NFU urges coalition progress commitment

0
Have your say

THE coalition Government must commit to a number of measures in its second year in power in order to secure progress for the UK’s farming industry.

That was the message from the National Farmers’ Union (NFU) as it reviewed coalition’s performance during its first year in office.

Overall the NFU was positive about the policies put in place for Britain’s farming industry, particularly praising the adoption of a business plan by Defra with sustainable food and farming at its heart.

There was also rare praise for the controversial Big Society agenda – calling the localism agenda “instinctively attractive to farmers”.

However the union’s president Peter Kendall also remarked that a number of important commitments remained on the “to do list” for the Cabinet and called for “significant progress” in the second year of the coalition.

Mr Kendall said: “A year may seem like a long time in politics, but we appreciate that it is still early days for the Coalition and its efforts to reshape farming policy. As farmers, we have all been heartened by the shift in stance in government towards recognising the importance of growing production sustainably and helping the industry succeed.

“The Coalition agreement reflected a number of major policy calls made by the NFU in our manifesto document last year. Some of these have already been achieved: the report from the Farming Regulation Task Force is a good example of positive work to create a regulatory environment in which farm businesses can thrive.

“More widely, Government has shown a commitment to science by protecting R&D programme spend from the worst of the cuts. We welcome that as investment in R&D is critical to future growth.”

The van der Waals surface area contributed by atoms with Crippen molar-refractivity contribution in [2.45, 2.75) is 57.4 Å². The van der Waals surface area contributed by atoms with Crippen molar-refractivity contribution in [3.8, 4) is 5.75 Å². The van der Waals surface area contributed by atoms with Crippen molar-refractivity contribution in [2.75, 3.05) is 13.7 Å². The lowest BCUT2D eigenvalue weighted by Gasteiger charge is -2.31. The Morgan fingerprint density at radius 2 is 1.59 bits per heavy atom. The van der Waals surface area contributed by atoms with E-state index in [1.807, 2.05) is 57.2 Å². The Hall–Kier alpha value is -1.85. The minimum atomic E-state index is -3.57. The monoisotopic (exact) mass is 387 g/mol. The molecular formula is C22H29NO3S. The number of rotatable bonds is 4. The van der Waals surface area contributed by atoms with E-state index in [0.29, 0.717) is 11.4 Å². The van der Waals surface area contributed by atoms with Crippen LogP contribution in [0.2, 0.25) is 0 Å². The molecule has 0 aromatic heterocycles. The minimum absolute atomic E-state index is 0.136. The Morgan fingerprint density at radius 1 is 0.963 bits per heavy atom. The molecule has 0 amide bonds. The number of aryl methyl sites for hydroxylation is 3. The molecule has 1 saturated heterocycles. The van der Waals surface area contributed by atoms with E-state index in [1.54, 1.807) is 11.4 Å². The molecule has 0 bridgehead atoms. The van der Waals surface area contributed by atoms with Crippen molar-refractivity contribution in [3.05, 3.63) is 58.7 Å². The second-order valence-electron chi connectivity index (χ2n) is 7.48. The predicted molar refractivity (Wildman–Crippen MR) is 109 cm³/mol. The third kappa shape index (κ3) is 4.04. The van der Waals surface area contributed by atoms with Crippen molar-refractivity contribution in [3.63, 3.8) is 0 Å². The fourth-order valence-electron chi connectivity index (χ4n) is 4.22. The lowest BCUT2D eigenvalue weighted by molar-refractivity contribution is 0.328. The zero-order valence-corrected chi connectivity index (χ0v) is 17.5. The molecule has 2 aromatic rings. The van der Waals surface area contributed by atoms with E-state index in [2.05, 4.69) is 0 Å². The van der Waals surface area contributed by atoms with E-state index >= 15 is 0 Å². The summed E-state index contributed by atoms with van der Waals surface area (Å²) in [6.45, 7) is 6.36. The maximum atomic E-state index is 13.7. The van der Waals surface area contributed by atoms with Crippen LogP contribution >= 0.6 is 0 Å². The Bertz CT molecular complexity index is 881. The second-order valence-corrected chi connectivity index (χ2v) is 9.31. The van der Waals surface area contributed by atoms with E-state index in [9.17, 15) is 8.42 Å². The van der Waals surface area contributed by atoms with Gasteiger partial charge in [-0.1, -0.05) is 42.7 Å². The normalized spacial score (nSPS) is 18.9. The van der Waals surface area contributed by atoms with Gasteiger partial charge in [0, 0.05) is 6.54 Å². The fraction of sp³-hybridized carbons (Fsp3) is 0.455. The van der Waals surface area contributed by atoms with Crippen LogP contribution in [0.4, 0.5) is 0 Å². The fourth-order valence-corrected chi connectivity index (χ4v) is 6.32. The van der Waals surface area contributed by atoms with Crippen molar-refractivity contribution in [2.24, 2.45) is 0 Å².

“But we need to see real progress on important commitments over the course of the next year.”

Mr Kendall said that foremost among these were measures to tackle bovine TB – still a major problem for farmers in the south with a handful of incidents having been reported in Yorkshire.

Legislation to institute a badger cull has stalled of late and Mr Kendall called for “carefully managed and science-led control of badgers” to help to stem the spread of the disease.

He also called for the introduction of government buying standards for food and further leadership alongside other European member states regarding CAP reform.

“The Foresight report on food and farming which was published in January needs to be seen as a reference point for the Government’s policy ambitions on food and farming,” he said.

“We’re looking forward to working closely with the Coalition in its second year in driving UK food policy forward on the back of this report.”

The NFU also argued that concepts such as the Big Society were encouraging industry-led solutions to major challenges such as climate change and environmental protection.

However it added that without clear national frameworks, especially in relation to planning, there were risks that the Government’s objectives to create a sustainable food and farming sector could be seriously undermined by local objections to development in farming and manufacturing businesses.

Help offered with fodder

Farmers affected by the unseasonably dry weather of late are being urged to take advantage of the NFU’s fodder bank.

The free online service is designed to help farmers with shortages and surpluses of cattle feed and bedding and allows them to appeal for stocks or list what they have to sell.

NFU farm inputs adviser Peter Garbutt said: “We hope members use this free service to help off-load any surplus requirements which others are so desperate for during this difficult spell.”